Above us, the tree canopy swayed in the storm wind—branches creaking and snapping around us. 

“Are you sure it’s safe in here?” 

‘I’m not sure of anything other than that I’d rather not get soaked in the rain or lay out in the open.’

“All right, well, I think we should find a town or a village. Something or someone who could tell us where the hell we are,” they said, standing from the tree. “Now, which direction should we go?” 

‘How about away from the field of death and rain?’

“Right, right,” they muttered and walked deeper into the forest. 

As the trees grew thicker around us, the storm built up in a rage. Lightning shot through the sky, casting white through the darkness. Thunder shook the ground and caused my occupant to jump every time it rolled. 

‘It can’t hurt you.’ I offered. 

“Yeah, right. How would you know that?” 

‘Basic reasoning. What is in the sky cannot hurt those on the ground.’

“Everything everywhere can hurt you.” 

Through the trees, a chapel’s cross was hit by a stray bolt of lightning, illuminating its odd sharp features. 

“There’s something just up there,” they said, pressing us faster through the forest. “They’ll probably have food to spare.” 

We rounded the hill that the forest grew on and saw that in a valley shrouded and hidden beneath lush bushes and trees, a small village lay nestled. There was indeed a church in the center of town where it seemed everyone was running to.

“Reckon there’s a feast going on? Something to help them weather the storm.” 

I could hear my occupant smacking their lips, hungrily, inside of me. ‘I highly doubt that.’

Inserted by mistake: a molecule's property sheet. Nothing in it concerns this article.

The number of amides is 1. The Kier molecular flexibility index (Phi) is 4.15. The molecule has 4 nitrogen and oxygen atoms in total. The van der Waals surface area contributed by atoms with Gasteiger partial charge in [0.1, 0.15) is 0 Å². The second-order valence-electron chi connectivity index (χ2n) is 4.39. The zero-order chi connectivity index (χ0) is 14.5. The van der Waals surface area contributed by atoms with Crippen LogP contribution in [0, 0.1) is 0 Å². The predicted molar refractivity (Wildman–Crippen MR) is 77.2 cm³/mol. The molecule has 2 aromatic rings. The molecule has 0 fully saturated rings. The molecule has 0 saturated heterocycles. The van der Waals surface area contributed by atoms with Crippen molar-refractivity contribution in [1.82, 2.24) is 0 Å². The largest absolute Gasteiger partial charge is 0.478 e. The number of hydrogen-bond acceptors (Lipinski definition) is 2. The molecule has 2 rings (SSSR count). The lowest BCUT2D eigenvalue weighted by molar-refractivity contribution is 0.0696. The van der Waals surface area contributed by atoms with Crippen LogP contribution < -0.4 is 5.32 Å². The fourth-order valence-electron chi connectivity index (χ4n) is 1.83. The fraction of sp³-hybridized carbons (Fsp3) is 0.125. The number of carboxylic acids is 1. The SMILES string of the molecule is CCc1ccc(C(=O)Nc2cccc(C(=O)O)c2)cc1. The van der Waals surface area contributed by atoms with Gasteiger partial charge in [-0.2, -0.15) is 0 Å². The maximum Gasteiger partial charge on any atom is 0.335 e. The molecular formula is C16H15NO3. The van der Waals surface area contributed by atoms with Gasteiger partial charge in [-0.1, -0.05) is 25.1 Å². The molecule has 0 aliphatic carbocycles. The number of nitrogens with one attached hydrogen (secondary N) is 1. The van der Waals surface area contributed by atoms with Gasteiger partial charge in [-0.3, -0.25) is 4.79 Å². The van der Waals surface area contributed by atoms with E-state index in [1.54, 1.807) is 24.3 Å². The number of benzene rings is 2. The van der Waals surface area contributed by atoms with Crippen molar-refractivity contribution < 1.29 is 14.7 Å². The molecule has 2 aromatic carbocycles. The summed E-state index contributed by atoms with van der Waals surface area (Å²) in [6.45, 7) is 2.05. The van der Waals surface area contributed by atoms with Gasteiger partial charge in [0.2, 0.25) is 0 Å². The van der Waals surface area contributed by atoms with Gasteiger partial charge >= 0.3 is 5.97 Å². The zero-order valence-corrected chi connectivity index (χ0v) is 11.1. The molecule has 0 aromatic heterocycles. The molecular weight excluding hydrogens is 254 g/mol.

“Well, let’s just go and see, shall we?” 

Sliding down the muddy bluff on my gauntlets and greaves, we landed in a pile of cow dung and pig slop. 

“Great.”

‘Great,’ we said in unison. 

“Guess I’ll have to take you off and get you clean once we get inside,” they said, but I was concerned about the notion of being detached for cleaning. What happens to me when I am no longer occupied? Worse yet, what happens to me when I am no longer connected? We crawled out of the mess, and I began to change. My soiled backplate and spiked pauldrons shifted, allowing the pouring rain to wash off the filth. The rest of me followed suit—pardon my pun—until I was clean again. 

“That takes care of that, I suppose,” they said. “Now, let’s go sort me and my hunger out.” 

The chapel was larger than it appeared from the top of the bluff. By the time we reached it, everyone was already gathered within its walls. The town was quiet, save the sound of the storm overhead. Pushing gently against the door of the chapel, we slipped inside and were overwhelmed by music. Bells rang, and people shouted joyously, though there wasn’t a smiling face in all of the wooden rows lining the church’s floor. 

Before I could stop them, my occupant was calling out from beneath my visor. “Excuse me! Pardon us!” 

The music stopped, and everyone turned around to gaze upon the interlopers. 

“Hi!” my occupant beamed. “Pardon the intrusion, but we’ve found ourselves lost in the story, so it seems and were wondering if we could take a bit of shelter and food until the storm passes?” 

No one answered, but a woman dressed in long thick black robes came from the podium at the front of the room. She approached us with a hard, wary look in her eyes. I considered lifting my sword and shield against her, but she stopped just out of reach. 

“Welcome, to the Church of the Holy Light. I am Esme, and this is my flock.” She waved to the people and structure standing around her. 

‘I don’t like this.’ I tried telling them, but even I could hear their stomach growling. 

“Hello, Esme, I’m … ” The words fell in their mouth. “We’re a couple of lost travelers just looking for some grace to come our way.” 

“We?” Esme asked, glancing around us. “All I see is you and your splendid armor.” 

‘Keep me out of this.’

“Crazy thing, I think I bumped my head and got myself all turned around because I swear, I’m hearing this bloody thing talk to me.” They slapped my cuirass. 

“I see.” Esme smiled and turned around to the congregation. She raised her arms toward them. “It has arrived!” 

Hushed voices filled the room before they all bowed to us. 

“Hmm,” my occupant said, “maybe we’ll find another ominous chapel in the woods.” 

The moment they began to chant, we started backing out of the church. 

Esme drew close to us. “You mustn’t go. The prophecy has only begun.”